Their explosion of hatred, when it came, was sudden and shockingly intense. Fire engines were attacked. Any Chinese army vehicles were stoned. Cars were ambushed, victims dragged off bicycles and beaten.

Yet for all Chinas claims of a political conspiracy, there was no evidence of organisation on the streets. Only a handful of rioters produced flags or pictures of the Dalai Lama. A few yelled Long live Tibet! For most, it was merely a moment of intoxicating, sweet revenge.




On one level it shatters the carefully fostered illusion that Tibetans are the happy recipients of Chinese money and progress. On another, it has destroyed the reputation for efficiency of the Chinese security forces by exposing their inability to predict an uprising and their failure to protect the Chinese inhabitants of Lhasa.
http://www.timesonline.co.uk/tol/news/world/asia/article3559355.ece -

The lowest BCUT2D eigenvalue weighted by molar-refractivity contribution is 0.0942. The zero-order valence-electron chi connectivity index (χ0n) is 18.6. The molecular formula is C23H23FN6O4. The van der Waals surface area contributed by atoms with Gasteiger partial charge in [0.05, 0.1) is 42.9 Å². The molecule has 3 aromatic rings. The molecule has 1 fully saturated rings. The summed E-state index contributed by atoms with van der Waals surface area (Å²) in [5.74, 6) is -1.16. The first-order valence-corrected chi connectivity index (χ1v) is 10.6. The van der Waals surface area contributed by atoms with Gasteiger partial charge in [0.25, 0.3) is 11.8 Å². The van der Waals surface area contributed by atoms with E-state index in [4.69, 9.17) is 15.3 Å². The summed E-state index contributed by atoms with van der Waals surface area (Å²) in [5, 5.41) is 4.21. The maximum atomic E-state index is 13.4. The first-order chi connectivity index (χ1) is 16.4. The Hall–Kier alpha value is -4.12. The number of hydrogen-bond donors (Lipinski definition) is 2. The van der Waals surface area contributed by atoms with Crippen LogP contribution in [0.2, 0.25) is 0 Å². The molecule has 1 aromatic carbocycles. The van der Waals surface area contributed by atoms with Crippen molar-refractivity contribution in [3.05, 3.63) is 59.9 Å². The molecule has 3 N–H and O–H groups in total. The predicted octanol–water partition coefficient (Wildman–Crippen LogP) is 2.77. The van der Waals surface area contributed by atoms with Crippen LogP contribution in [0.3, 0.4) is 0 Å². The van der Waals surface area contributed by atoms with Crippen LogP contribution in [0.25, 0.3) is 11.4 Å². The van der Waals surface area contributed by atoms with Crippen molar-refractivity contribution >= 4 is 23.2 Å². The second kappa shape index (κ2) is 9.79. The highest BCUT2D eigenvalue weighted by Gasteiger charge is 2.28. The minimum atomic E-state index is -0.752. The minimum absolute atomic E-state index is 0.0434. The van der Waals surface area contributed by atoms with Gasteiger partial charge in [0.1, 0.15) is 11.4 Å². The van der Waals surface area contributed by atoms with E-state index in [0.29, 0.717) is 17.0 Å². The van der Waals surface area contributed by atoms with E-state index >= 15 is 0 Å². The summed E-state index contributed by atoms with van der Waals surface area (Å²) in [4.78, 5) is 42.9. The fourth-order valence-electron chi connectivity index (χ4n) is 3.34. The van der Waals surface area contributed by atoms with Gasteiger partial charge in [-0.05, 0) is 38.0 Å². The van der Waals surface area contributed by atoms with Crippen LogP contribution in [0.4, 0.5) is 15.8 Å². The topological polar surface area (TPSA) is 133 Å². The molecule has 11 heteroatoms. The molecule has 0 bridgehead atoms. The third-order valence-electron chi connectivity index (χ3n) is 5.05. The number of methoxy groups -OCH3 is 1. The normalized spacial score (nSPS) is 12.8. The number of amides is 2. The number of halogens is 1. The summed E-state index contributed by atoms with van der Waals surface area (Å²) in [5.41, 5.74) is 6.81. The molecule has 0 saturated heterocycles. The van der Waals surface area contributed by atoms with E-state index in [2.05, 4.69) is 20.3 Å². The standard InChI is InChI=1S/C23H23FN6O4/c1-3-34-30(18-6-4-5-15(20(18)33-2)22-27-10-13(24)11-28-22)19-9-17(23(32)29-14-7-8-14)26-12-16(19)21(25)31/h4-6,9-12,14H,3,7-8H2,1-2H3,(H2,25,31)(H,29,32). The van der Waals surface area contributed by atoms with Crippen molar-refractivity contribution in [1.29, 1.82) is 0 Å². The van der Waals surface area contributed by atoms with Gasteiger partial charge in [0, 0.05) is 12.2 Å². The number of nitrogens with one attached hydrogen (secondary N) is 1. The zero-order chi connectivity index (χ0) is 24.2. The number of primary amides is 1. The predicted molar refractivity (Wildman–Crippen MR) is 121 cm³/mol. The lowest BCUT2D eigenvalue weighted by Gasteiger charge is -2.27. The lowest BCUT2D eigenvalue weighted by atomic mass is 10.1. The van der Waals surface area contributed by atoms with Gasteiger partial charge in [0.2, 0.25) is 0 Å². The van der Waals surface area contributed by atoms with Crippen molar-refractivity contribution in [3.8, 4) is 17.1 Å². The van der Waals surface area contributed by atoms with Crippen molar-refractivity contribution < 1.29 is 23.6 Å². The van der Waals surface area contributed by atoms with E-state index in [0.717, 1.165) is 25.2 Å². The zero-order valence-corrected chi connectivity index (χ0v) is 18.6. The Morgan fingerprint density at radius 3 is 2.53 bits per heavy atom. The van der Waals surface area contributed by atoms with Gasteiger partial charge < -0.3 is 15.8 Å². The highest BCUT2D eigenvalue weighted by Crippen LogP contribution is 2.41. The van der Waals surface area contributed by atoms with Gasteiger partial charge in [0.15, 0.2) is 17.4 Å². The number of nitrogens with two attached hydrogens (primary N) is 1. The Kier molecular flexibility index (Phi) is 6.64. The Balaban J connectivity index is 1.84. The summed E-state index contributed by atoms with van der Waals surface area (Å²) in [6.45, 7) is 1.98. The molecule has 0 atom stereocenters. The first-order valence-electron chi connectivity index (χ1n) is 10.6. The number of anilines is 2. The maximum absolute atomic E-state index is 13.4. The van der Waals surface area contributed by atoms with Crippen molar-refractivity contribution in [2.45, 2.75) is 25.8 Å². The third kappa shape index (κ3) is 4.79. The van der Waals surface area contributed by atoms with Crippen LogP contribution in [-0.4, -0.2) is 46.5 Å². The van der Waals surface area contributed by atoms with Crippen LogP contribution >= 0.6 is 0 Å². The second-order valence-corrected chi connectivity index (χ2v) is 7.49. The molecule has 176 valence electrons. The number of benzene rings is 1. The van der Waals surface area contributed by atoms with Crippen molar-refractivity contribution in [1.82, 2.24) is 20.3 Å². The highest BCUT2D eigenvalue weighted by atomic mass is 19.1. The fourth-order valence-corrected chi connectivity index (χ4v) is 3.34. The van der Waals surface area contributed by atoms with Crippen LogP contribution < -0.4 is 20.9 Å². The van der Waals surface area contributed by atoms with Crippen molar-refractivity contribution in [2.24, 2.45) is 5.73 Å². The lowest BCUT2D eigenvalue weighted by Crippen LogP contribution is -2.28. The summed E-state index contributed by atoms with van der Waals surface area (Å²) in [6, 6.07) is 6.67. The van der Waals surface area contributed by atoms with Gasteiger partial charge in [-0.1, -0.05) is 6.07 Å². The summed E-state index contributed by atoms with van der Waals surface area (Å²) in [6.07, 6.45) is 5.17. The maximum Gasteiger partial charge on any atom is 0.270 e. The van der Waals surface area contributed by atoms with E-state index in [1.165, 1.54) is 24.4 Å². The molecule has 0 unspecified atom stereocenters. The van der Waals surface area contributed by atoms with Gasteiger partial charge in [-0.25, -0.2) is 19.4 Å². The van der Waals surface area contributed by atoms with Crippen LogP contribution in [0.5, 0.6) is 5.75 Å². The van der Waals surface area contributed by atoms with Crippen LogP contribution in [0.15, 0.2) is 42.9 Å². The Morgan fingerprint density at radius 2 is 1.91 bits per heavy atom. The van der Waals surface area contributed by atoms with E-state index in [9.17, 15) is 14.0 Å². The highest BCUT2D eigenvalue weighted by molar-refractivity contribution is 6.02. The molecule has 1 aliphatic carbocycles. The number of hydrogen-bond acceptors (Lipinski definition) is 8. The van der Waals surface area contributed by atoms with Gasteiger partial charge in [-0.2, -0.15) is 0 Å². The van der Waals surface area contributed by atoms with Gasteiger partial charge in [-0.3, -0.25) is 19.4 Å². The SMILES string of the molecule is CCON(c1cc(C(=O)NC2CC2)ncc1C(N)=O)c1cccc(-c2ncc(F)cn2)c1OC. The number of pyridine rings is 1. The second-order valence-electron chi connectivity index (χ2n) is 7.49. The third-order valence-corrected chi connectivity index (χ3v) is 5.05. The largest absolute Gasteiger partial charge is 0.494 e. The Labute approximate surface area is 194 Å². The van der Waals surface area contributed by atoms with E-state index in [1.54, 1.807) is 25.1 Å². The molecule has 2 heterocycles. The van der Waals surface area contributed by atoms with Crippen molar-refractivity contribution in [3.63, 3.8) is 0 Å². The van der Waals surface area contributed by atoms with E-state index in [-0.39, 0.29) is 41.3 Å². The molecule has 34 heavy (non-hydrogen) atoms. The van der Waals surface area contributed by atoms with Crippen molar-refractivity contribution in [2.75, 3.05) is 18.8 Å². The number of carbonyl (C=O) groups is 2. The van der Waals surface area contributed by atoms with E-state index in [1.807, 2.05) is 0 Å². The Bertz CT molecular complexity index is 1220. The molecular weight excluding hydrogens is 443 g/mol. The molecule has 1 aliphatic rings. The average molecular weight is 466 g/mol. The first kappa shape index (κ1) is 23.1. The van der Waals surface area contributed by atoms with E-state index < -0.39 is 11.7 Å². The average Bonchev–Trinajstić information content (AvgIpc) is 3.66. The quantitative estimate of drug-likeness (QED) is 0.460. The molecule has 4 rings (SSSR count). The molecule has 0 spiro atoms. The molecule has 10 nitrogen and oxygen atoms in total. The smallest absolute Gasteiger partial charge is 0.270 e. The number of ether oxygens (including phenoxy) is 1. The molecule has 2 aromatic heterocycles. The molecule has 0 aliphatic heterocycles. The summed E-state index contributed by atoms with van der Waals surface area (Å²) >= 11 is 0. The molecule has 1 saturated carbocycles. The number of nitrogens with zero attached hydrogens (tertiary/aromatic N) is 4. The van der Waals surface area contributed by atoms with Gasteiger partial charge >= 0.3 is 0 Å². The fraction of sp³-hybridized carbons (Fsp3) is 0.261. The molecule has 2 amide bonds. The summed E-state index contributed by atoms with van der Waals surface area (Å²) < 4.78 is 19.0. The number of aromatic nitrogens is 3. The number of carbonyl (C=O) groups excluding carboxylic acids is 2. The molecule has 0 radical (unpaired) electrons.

Posted By: eaglecap
Date Posted: 17-Mar-2008 at 21:59
Originally posted by Zagros


Originally posted by Leonidas


Between 1957 and 1969 the CIA armed, financed, and helped train Tibetan guerrillas who operated first inside Tibet, and later -- after the Dalai Lama's escape to India in 1959 -- from a base in Mustang, a remote corner of northwestern Nepal. This project, code-named ST Circus, was one of the CIA's longest-running covert operations. The withdrawal of the CIA's support in 1969 was as abrupt as its initial involvement was unexpected: The Tibetans had simply fitted into America's larger policy of destabilising or overthrowing Communist regimes, and when that no longer applied, they were abandoned.


http://www.berkeleymedia.com - http://www.berkeleymedia.com